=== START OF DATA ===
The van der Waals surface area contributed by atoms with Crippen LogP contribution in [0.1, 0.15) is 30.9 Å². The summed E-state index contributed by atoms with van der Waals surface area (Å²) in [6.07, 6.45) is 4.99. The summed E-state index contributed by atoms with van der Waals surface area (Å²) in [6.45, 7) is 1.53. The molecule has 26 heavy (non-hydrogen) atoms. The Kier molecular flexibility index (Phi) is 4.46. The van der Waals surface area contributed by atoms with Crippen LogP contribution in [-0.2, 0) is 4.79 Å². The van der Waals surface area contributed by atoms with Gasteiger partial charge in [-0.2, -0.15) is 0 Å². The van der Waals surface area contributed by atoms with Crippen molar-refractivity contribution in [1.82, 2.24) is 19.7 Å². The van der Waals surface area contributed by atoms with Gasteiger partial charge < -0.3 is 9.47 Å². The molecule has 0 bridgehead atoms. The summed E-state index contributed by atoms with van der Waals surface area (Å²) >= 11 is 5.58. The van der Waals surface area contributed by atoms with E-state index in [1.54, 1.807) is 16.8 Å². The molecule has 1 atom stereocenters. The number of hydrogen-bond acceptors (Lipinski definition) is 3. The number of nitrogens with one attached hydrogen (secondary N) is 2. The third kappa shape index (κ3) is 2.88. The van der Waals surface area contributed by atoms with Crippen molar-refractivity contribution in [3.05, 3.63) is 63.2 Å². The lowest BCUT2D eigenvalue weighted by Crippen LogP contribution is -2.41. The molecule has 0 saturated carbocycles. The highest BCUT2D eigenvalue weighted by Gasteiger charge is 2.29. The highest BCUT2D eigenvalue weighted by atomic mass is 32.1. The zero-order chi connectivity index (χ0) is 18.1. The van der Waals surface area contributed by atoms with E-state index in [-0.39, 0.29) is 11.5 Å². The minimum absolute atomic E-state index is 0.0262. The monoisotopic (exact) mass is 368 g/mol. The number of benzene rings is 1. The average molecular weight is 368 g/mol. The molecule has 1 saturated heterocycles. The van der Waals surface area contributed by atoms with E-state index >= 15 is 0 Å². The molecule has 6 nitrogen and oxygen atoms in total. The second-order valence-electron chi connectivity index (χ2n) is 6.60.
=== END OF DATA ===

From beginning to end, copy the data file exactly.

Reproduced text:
The van der Waals surface area contributed by atoms with Crippen LogP contribution in [0.1, 0.15) is 30.9 Å². The summed E-state index contributed by atoms with van der Waals surface area (Å²) in [6.07, 6.45) is 4.99. The summed E-state index contributed by atoms with van der Waals surface area (Å²) in [6.45, 7) is 1.53. The molecule has 26 heavy (non-hydrogen) atoms. The Kier molecular flexibility index (Phi) is 4.46. The van der Waals surface area contributed by atoms with Crippen LogP contribution in [-0.2, 0) is 4.79 Å². The van der Waals surface area contributed by atoms with Gasteiger partial charge in [-0.2, -0.15) is 0 Å². The van der Waals surface area contributed by atoms with Crippen molar-refractivity contribution in [1.82, 2.24) is 19.7 Å². The van der Waals surface area contributed by atoms with Gasteiger partial charge < -0.3 is 9.47 Å². The molecule has 0 bridgehead atoms. The summed E-state index contributed by atoms with van der Waals surface area (Å²) >= 11 is 5.58. The van der Waals surface area contributed by atoms with E-state index in [1.54, 1.807) is 16.8 Å². The molecule has 1 atom stereocenters. The number of hydrogen-bond acceptors (Lipinski definition) is 3. The number of nitrogens with one attached hydrogen (secondary N) is 2. The third kappa shape index (κ3) is 2.88. The van der Waals surface area contributed by atoms with Crippen molar-refractivity contribution in [3.05, 3.63) is 63.2 Å². The lowest BCUT2D eigenvalue weighted by Crippen LogP contribution is -2.41. The molecule has 0 saturated carbocycles. The highest BCUT2D eigenvalue weighted by Gasteiger charge is 2.29. The highest BCUT2D eigenvalue weighted by atomic mass is 32.1. The zero-order chi connectivity index (χ0) is 18.1. The van der Waals surface area contributed by atoms with E-state index in [-0.39, 0.29) is 11.5 Å². The minimum absolute atomic E-state index is 0.0262. The monoisotopic (exact) mass is 368 g/mol. The number of benzene rings is 1. The average molecular weight is 368 g/mol. The molecule has 1 saturated heterocycles. The van der Waals surface area contributed by atoms with E-state index >= 15 is 0 Å². The molecule has 6 nitrogen and oxygen atoms in total. The second-order valence-electron chi connectivity index (χ2n) is 6.60.